"On the one hand there are network connectivity issues, and on the other hand we are expected to do more work. The work timings have extended to 12 hours," says a senior process analyst at a well known Information Technology firm who has been working from home during the pandemic. His native is around 140 km from Hyderabad where his company is based.
The COVID-19 pandemic has affected many sectors, millions have lost jobs and have been forced to change the way they work. Almost all companies in Hyderabad have given the 'work from home' option to their employees in order to reduce the risk of COVID-19 infection. However, this is proving to be challenging for many employees.
TNM spoke with several Information Technology (IT) and software professionals who are currently working from home in small towns and rural areas of Telangana and Andhra Pradesh to understand the situation.
While companies have given them systems which are preloaded with designated sets of software and tools to function, for most professionals, especially in remote areas, poor network connectivity is creating woes. For these employees who used to stay in Hyderabad and work in the city's IT hub, the internet problems seem to have replaced their metro city traffic woes.
Abhinay, a software engineer from Mahabubnagar rural said, "We don't even have BSNL telephone services in certain parts, a few like me are managing with 4G hotspots."
He feels that the lack of network connectivity is a result of private playersâ€™ disinterest in rural areas. While some companies provided Internet dongles, some have asked the employees to use convenient ones and get refunded.
Power cuts are another concern in some parts.
Some however are happy with the situation. Manideep, a software employee from a small town in Karimnagar district in Telangana said that he doesn't have issues of connectivity, in fact work from home is keeping him happy. Srikanth of Siricilla said, "Now things are going smoothly. Initially we had lots of doubts about collaboration, but we adapted quickly."
He added, "When I worked from home in Hyderabad, there was a fear in my mind over contracting COVID-19, and I was unable to give my 100%. But after I shifted to my hometown the fear factor is less.â€ť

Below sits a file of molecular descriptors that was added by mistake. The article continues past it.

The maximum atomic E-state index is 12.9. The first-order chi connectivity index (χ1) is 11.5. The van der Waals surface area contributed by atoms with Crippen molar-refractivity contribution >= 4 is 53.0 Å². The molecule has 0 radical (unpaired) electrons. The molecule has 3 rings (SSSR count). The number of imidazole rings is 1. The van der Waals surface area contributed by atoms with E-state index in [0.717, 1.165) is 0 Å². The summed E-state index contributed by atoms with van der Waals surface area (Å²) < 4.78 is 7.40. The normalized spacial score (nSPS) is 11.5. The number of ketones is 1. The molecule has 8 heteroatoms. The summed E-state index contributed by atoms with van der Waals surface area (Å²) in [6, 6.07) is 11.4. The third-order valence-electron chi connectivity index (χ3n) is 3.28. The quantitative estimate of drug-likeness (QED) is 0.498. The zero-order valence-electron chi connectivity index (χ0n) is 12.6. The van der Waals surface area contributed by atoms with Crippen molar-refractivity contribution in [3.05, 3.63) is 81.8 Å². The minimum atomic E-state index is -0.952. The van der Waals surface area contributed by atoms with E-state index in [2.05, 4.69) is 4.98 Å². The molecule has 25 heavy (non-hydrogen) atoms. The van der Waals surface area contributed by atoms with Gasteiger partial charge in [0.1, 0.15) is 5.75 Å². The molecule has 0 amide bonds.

Several professionals said that they felt working from home actually gave them a rare chance to be around family members. Seniors from managerial positions also feel that work from home is productive to some extent.
Few have said that they were concerned and paranoid about job security given the uncertainty that resulted due to pandemic. Mahendar, a security engineer in a Hyderabad firm, is working from home in a village in Medak. He said, "We were all paranoid initially, earlier we all used to work in teams in limited work hours, but now we are texting or calling them for any collaboration."
Given much of their phone data pack is utilised for work, many said that their use of Netflix and Amazon Prime has been reduced.
A Senior Consultant (Software Programmer) Muhammad Mumin felt that there is need for organisations and individuals to adopt sustainable models. Stating that a software giant's reported decision to make 75% of its workforce WFH in the coming years Mumin said "It must push one and all to think towards sustainable modes of business operations, decentralization of business centres and more importantly employee friendly policies."
Pradeep Gadicherla, an operations head in a Hyderabad based software giant whose operations spread across other metros in the country said, "A good part of work from home is employees are with their family, that shows positive impact on productivity. But there are disruptions. Also, unlike earlier now have to do a lot more meetings, which are exceeding work hours."